The MAYE Center was created by Laura Rhatmeny Som, a survivor of the Cambodian Genocide.

When Laura found refuge in Long Beach, California, she found an overwhelming population of other refugees unknowingly suffering through their day to day lives. Many of them did not realize their unhealthy tendencies were a result of traumatic experiences.

You can listen to her story. “Laura Som's Story” 1. She tells her story of immigrating to America. 2:02

Knowing our ancestors have the wisdom and guidance our community needs, MAYE was created and cultivated by looking back to our roots.

Courtesy of Elgin Ozlen of VoiceWaves - Long Beach, CA


The MAYE Center is here to help those in our community to cultivate self-healing, resiliency and wellness through proven, culturally sensitive and environmentally healthy means. 


is to make tools and knowledge of self-healing available to our members in the hope of empowering the community. and to show those who may be struggling, positive energy is just a MAYE Center away.

MAYE community garden

MAYE community garden

Laura Rhatmeny Som, left

Laura Rhatmeny Som, left

Cambodian Genocide

The Cambodian Genocide began in 1975 and lasted until 1979. The Khmer Rouge was the name popularly given to the followers of the Communist Party of Kampuchea (CPK) and by extension, to the regime through which the CPK ruled in Cambodia during those years. The regime was responsible for one of the worst mass killings of the 20th Century, claiming the lives of up to two million people.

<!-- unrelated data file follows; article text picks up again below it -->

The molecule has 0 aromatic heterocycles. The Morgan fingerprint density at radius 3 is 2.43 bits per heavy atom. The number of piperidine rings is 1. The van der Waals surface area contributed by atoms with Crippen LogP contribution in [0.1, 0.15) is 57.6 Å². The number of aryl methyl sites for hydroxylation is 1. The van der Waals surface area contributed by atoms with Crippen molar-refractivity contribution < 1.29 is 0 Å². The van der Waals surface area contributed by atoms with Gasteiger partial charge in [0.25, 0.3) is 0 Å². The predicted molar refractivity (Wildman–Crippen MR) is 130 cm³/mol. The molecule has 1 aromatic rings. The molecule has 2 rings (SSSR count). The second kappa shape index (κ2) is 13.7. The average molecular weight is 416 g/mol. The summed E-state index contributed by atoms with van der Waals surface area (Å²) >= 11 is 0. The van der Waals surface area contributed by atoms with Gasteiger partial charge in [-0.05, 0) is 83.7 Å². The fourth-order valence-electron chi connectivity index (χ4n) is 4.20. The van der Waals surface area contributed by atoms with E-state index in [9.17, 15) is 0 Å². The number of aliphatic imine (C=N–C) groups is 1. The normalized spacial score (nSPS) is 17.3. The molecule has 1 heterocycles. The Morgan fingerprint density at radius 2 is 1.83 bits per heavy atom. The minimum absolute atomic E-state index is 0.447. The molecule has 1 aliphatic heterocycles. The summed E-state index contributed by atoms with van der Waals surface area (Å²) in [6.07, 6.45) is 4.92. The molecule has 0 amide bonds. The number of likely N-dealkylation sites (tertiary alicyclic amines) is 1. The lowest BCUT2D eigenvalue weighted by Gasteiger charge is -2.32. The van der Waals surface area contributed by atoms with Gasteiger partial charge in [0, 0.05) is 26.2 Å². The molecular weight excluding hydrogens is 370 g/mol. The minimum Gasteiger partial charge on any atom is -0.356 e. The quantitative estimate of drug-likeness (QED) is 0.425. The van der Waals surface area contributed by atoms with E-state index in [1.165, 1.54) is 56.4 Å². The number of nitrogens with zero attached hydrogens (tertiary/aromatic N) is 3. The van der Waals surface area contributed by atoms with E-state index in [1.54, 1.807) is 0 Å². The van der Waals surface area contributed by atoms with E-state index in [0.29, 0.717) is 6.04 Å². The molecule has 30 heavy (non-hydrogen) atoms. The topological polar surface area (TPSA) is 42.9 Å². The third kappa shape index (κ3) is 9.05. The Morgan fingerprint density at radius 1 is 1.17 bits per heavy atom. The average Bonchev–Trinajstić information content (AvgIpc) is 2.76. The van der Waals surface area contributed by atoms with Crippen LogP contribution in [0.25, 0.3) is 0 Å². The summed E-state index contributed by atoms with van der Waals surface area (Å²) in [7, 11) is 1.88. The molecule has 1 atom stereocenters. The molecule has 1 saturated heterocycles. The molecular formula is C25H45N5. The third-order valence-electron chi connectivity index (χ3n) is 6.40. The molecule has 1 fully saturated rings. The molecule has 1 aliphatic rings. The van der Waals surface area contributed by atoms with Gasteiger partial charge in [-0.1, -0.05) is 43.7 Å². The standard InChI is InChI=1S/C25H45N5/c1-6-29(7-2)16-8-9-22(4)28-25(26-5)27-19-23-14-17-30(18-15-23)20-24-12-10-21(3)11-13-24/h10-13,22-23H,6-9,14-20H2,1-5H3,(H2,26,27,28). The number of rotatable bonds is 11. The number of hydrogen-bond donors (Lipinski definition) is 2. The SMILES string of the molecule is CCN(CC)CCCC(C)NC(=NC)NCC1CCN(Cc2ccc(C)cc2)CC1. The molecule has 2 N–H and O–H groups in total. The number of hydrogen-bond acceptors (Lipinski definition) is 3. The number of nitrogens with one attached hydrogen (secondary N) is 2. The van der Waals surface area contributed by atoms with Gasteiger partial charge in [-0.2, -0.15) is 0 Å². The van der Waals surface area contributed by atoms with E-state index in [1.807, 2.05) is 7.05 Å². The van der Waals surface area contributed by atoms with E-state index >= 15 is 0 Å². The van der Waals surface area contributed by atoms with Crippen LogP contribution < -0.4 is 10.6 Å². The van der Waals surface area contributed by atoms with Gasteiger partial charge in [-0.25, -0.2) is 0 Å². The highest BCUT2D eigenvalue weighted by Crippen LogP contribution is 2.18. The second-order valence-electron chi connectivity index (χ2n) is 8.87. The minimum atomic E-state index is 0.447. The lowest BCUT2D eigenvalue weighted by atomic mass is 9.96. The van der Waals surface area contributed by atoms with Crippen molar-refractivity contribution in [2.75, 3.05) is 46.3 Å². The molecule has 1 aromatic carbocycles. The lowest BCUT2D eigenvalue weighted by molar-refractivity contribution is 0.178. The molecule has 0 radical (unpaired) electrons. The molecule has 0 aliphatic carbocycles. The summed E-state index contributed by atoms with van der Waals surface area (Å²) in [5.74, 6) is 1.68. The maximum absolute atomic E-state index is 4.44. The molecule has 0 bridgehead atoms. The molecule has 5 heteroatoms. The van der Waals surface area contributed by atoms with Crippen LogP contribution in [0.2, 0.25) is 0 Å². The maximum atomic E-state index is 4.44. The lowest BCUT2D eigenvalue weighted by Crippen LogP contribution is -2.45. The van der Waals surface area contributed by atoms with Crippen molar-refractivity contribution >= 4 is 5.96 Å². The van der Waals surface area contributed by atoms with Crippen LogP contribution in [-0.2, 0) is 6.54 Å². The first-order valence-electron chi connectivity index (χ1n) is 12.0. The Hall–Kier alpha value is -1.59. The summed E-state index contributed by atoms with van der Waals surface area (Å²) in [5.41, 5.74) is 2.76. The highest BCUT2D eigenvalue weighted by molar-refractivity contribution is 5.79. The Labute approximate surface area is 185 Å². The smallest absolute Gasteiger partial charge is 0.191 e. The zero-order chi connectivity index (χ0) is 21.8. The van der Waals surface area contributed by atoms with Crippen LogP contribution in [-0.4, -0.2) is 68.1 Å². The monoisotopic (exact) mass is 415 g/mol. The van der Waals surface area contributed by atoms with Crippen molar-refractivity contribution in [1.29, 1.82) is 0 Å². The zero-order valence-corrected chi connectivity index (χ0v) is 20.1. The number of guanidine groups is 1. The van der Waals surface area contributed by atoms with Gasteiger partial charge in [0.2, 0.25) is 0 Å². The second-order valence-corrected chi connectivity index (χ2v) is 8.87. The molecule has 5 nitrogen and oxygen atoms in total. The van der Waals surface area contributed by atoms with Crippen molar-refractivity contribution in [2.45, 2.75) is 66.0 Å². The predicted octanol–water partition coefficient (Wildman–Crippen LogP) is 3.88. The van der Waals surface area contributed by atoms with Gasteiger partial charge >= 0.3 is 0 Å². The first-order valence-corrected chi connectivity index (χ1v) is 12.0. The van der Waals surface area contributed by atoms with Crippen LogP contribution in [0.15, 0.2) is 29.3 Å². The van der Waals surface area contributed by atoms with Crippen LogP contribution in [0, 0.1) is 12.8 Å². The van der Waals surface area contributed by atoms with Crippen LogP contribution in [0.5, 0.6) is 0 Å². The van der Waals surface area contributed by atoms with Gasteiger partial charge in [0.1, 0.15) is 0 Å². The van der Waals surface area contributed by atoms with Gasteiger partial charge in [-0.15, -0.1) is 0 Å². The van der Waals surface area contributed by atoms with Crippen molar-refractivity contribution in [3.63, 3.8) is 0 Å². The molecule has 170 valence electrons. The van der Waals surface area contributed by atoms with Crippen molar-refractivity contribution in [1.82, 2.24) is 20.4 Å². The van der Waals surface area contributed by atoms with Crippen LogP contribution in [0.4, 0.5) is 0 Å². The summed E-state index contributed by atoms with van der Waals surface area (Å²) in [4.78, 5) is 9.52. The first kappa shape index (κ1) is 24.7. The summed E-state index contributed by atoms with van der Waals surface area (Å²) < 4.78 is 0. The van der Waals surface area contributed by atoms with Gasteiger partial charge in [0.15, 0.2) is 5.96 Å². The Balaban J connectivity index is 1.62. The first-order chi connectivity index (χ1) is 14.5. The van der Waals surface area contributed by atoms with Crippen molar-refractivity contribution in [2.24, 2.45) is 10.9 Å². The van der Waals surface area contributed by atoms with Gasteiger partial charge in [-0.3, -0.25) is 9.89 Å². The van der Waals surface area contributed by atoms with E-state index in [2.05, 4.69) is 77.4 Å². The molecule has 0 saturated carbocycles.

They believed returning to more simple ways of agricultural and farming culture was the right direction for the entire country. However, they also believed citizens with a background in arts, intelligence or technology would oppose and fight against the Khmer Rouge's plan.  Teachers, students, politicians, artists, sculptors, women, children and infants fell victim to this brutal regime and few were spared. Concentration camps were set up around the country and prisoners were forced to dig their own graves.  Whole families died from execution, starvation, disease and overwork.

Fleeing from the Genocide, refugees came by boat, arriving in Long Beach, California.  Many survivors found a home and miraculously, some even found family they did not know were still alive.  Located in Cambodia Town in Long Beach, The MAYE Center promotes self-healing in the community, paving the way for health of mind, body and spirit as a continuum from generation to generation.  For the past few years, the MAYE Center has been working with Cambodian health professionals to create a holistic integrated health system in Long Beach. 

This video is about the Cambodian Genocide, 1975-1979.